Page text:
Malcolm Holcombe "To Drink The Rain"
Holcombe’s eighth studio album is his fourth in as many years. From 2007 onwards, Holcombe has found a new burst of creative energy and his music has simply gotten better with every new release. What we have on ‘To Drink the Rain’ is a record that celebrates Holcombe’s charismatic vocals and guitar playing as well as the traditional focus on Holcombe as an old-school troubadour lyricist. The music is sparser than earlier records, and he clearly no longer feels the need to layer post-production tricks such as the keyboards and electric guitars that he used on 2003’s ‘Another Wisdom’. To be frank, ‘To Drink the Rain’ is all the better for it and may be Holcombe’s best record to date.
‘One Leg At A Time’ demonstrates Holcombe’s affinity for the simple things in life; there is a drunkard’s sense of triumph in the proclamation "I put on my britches one leg at a time". In spite of this, Holcombe has plenty of wisdom and opinion to offer: "There’s a land of milk and honey / Full of lawsuits left and right... We can’t kill everybody / With the bloody hands of freedom". These might be old complaints, but Holcombe delivers them with a freshness that shows they still mean something to him and reminds us they are still worth fighting.
The production on ‘To Drink the Rain’, has pushed Holcombe’s voice so far forward in the mix there is no confusing who is the star of this record - and what a voice it is. Reviewers generally rush for sandpaper, gravel and whiskey metaphors. Few opt for terms such as “beautiful” and “melodic”, but that is precisely what Holcombe manages. There is genuine tenderness on ‘Becky’s Blessed’, and on the title track the guitar playing and bass work lays an aggressive backing and Holcombe howls "There’s a hole! / There’s a hole! / There’s a hole in the ocean / A hole in the sea / A whole lot of trouble / To get me free". Throughout the record, Holcombe’s voice acts as a compelling counterpart to Luke Bulla’s fiddle playing – in fact Holcombe’s voice has a tendency to become increasingly percussive as songs develop, when it does. Often Bulla’s fiddle begins to provide a lyrical dimension to the songs. It is this level of attention to detail and musical sophistication that elevates ‘To Drink the Rain’ beyond the usual simple singer-songwriter formula of other lesser artists.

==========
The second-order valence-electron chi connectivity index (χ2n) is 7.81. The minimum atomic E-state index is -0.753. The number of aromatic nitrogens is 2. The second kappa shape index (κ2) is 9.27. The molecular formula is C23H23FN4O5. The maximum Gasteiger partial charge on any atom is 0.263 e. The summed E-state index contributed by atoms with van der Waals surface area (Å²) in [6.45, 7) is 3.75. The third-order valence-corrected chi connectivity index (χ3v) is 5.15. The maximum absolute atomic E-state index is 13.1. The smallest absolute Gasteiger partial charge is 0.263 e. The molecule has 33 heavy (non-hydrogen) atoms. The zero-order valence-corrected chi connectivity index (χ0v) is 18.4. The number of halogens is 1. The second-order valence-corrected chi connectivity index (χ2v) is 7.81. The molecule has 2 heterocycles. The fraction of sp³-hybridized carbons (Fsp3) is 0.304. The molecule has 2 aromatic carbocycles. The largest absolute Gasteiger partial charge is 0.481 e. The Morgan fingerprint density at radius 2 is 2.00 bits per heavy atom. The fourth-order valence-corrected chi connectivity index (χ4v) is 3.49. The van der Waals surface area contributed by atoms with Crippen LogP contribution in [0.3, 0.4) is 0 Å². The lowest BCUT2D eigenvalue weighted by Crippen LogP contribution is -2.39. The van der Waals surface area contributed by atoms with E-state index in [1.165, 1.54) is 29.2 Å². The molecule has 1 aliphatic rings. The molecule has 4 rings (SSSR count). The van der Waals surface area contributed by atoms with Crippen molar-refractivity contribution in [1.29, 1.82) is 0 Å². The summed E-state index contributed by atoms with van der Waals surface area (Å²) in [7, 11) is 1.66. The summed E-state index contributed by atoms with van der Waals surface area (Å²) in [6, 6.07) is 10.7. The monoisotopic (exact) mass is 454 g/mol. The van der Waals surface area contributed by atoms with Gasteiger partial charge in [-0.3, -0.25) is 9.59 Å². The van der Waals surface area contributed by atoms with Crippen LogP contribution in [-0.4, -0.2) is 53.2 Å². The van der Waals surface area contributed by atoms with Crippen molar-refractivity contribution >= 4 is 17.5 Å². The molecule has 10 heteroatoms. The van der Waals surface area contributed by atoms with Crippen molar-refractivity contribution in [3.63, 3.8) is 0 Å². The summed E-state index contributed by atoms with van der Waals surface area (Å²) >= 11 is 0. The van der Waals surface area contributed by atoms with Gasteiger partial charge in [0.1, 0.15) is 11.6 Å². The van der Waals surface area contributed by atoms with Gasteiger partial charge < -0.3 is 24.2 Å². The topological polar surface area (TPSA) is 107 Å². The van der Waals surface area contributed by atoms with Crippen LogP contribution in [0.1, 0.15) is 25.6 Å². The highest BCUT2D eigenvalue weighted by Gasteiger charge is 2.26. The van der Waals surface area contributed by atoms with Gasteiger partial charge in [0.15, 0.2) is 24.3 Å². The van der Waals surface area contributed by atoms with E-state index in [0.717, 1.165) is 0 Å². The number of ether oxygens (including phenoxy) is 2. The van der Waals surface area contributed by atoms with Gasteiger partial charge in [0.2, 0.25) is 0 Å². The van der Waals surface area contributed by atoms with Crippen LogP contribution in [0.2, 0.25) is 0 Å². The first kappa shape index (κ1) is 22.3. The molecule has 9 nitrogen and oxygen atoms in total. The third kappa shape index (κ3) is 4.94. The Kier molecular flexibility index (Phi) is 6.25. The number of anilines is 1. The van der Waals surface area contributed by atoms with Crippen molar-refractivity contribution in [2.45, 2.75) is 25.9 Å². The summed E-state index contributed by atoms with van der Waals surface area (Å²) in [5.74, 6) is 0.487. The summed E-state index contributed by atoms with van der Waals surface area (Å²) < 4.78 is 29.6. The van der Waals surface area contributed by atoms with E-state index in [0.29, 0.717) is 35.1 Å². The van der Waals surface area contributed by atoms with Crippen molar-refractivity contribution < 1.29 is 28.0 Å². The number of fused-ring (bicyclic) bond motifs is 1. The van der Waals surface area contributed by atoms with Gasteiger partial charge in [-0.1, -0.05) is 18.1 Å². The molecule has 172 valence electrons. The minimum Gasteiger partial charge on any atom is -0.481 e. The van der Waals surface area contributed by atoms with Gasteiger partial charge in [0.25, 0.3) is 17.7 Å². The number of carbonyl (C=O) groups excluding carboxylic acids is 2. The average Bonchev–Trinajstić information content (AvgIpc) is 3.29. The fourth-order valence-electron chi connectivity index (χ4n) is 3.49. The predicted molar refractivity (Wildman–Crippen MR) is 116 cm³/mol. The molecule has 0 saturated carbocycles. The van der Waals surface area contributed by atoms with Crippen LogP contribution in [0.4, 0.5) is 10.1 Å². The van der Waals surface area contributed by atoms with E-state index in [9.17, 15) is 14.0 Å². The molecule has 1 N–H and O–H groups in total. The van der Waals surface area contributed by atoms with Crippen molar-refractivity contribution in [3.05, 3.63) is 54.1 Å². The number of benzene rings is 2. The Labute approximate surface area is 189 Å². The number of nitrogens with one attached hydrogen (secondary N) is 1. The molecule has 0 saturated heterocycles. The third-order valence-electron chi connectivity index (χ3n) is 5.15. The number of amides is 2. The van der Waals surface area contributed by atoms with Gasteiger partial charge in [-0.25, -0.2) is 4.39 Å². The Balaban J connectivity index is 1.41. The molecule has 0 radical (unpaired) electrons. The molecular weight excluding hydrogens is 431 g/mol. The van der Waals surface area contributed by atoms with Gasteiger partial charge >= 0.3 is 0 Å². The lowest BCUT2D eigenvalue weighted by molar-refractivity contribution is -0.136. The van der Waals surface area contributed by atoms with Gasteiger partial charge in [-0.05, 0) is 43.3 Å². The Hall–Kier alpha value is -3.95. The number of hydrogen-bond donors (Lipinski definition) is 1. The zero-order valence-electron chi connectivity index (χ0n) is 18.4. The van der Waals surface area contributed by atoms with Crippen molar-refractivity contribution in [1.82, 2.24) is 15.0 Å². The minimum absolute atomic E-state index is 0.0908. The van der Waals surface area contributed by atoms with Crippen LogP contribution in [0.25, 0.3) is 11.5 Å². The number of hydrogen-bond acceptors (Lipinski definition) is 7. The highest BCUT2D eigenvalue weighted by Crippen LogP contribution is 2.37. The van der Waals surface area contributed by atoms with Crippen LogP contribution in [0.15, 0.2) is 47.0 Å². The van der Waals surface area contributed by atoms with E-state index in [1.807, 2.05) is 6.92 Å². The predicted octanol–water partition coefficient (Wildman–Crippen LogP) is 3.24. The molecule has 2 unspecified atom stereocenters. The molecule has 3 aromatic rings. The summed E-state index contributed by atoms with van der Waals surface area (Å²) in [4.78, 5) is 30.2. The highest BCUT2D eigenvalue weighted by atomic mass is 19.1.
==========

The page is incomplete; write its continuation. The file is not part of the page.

‘To Drink The Rain’ may be Holcolmbe’s most accomplished record to date. The album’s simple and honest sound shows just how confident Holcombe is in revealing his unbridled and unrelenting musical vision to the world.